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Code Doubly linked list

Sort the biotonic doubly linked list

In this article, we will delve into the implementation of sorting a biotonic doubly linked list. A biotonic doubly linked list is a list that first increases up to a certain point and then decreases. The article will guide you through the process of sorting such a list while maintaining the biotonic property using Java code examples and detailed explanations.

Problem Statement

Given a biotonic doubly linked list, the task is to sort it while preserving its biotonic nature.


Suppose we have the following biotonic doubly linked list:

3 <-> 5 <-> 7 <-> 12 <-> 10 <-> 6 <-> 4 <-> 1 <-> -1

After sorting, the list should become:

-1 <-> 1 <-> 3 <-> 4 <-> 5 <-> 6 <-> 7 <-> 10 <-> 12

Idea to Solve

The idea is to traverse the linked list and identify the point where the decreasing order begins. Then, we can sort the increasing and decreasing segments separately, and finally, merge them to obtain the sorted biotonic list.


function sortBiotonicList():
    if head is not null:
        initialize front as head and last as null
        if <
            swap head and tail
            adjust pointers
        while front is not null and tail is not null and front is not tail:
            if <
                move last to the front of front node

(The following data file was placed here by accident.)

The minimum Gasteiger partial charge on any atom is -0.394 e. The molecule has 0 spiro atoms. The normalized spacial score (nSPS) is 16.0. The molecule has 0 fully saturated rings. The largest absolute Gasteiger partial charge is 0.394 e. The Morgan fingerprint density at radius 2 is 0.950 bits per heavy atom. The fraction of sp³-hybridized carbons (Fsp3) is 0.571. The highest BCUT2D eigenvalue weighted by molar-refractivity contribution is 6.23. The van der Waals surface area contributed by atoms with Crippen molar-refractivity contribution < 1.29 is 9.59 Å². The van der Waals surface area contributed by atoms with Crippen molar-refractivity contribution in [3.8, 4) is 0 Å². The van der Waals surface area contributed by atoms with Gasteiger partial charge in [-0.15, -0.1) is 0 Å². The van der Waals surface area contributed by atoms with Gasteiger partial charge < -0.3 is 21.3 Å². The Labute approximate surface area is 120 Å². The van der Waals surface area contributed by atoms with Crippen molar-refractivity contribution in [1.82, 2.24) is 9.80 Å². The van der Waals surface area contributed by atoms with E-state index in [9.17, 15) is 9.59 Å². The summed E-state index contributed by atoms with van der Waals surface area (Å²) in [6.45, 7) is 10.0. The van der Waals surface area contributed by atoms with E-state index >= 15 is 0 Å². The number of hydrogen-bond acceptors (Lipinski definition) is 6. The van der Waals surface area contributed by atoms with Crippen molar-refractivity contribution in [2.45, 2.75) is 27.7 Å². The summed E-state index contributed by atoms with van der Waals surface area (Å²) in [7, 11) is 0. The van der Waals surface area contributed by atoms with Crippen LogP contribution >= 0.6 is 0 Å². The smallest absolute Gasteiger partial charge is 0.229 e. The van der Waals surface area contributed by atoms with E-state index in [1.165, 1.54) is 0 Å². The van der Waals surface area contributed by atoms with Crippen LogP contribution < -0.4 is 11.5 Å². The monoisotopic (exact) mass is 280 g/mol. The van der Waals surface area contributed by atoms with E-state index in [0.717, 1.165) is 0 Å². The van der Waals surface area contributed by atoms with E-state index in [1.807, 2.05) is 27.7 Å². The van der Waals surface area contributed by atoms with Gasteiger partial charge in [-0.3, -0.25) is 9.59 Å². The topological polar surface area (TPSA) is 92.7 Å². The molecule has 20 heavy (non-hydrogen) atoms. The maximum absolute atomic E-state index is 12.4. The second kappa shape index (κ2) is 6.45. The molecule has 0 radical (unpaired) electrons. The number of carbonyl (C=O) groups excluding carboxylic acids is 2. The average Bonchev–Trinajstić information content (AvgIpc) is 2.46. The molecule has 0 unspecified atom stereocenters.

adjust pointers
                move front to the next node

Algorithm Explanation

  1. Implement a sortBiotonicList function.
  2. If the head is not null, initialize front with head and last as null.
  3. If is less than, swap head and tail, and adjust the pointers to maintain the doubly linked list structure.
  4. Traverse the list using a loop while front and tail are not null, and front is not equal to tail.
  5. If is less than, move the last node to the front of the front node. Adjust the pointers accordingly.
  6. Otherwise, move front to the next node.
  7. The list is now sorted in a biotonic manner.

Program Solution

Time Complexity

The time complexity of sorting a biotonic doubly linked list is O(n), where n is the number of nodes in the list. The list is traversed only once to identify the transition point and then sorted segments are merged.


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